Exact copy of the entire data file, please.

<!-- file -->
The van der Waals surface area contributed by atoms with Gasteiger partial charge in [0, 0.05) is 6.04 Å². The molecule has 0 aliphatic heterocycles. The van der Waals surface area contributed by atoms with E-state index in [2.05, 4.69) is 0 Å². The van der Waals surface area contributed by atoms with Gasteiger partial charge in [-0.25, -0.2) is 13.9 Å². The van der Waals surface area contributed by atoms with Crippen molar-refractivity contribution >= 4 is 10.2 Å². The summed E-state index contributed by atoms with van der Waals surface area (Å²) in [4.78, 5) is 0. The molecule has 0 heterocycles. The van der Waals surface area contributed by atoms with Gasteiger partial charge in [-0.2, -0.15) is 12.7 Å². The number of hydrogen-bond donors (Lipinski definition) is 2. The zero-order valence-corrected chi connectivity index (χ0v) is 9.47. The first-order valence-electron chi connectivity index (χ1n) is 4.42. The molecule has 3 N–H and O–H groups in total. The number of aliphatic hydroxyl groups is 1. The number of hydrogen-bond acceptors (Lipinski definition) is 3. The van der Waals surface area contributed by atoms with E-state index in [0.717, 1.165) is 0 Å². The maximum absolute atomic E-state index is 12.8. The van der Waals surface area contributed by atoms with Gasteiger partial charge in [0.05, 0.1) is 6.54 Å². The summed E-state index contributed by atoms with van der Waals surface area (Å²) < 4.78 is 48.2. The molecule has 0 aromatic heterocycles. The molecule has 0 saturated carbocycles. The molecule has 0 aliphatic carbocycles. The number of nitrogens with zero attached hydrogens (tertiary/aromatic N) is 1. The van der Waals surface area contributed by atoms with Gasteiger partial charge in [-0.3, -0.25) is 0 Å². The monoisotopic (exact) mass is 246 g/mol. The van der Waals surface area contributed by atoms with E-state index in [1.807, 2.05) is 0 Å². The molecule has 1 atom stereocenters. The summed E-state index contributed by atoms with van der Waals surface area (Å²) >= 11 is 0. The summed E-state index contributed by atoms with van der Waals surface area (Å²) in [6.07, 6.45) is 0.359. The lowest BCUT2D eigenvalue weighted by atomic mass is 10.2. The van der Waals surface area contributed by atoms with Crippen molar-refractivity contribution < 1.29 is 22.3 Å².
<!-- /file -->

The van der Waals surface area contributed by atoms with Gasteiger partial charge in [0, 0.05) is 6.04 Å². The molecule has 0 aliphatic heterocycles. The van der Waals surface area contributed by atoms with E-state index in [2.05, 4.69) is 0 Å². The van der Waals surface area contributed by atoms with Gasteiger partial charge in [-0.25, -0.2) is 13.9 Å². The van der Waals surface area contributed by atoms with Crippen molar-refractivity contribution >= 4 is 10.2 Å². The summed E-state index contributed by atoms with van der Waals surface area (Å²) in [4.78, 5) is 0. The molecule has 0 heterocycles. The van der Waals surface area contributed by atoms with Gasteiger partial charge in [-0.2, -0.15) is 12.7 Å². The number of hydrogen-bond donors (Lipinski definition) is 2. The zero-order valence-corrected chi connectivity index (χ0v) is 9.47. The first-order valence-electron chi connectivity index (χ1n) is 4.42. The molecule has 3 N–H and O–H groups in total. The number of aliphatic hydroxyl groups is 1. The number of hydrogen-bond acceptors (Lipinski definition) is 3. The van der Waals surface area contributed by atoms with E-state index in [0.717, 1.165) is 0 Å². The maximum absolute atomic E-state index is 12.8. The van der Waals surface area contributed by atoms with Gasteiger partial charge in [0.05, 0.1) is 6.54 Å². The summed E-state index contributed by atoms with van der Waals surface area (Å²) < 4.78 is 48.2. The molecule has 0 aromatic heterocycles. The molecule has 0 saturated carbocycles. The molecule has 0 aliphatic carbocycles. The number of nitrogens with zero attached hydrogens (tertiary/aromatic N) is 1. The van der Waals surface area contributed by atoms with Gasteiger partial charge in [-0.3, -0.25) is 0 Å². The monoisotopic (exact) mass is 246 g/mol. The van der Waals surface area contributed by atoms with E-state index in [1.807, 2.05) is 0 Å². The molecule has 1 atom stereocenters. The summed E-state index contributed by atoms with van der Waals surface area (Å²) >= 11 is 0. The summed E-state index contributed by atoms with van der Waals surface area (Å²) in [6.07, 6.45) is 0.359. The lowest BCUT2D eigenvalue weighted by atomic mass is 10.2. The van der Waals surface area contributed by atoms with Crippen molar-refractivity contribution < 1.29 is 22.3 Å².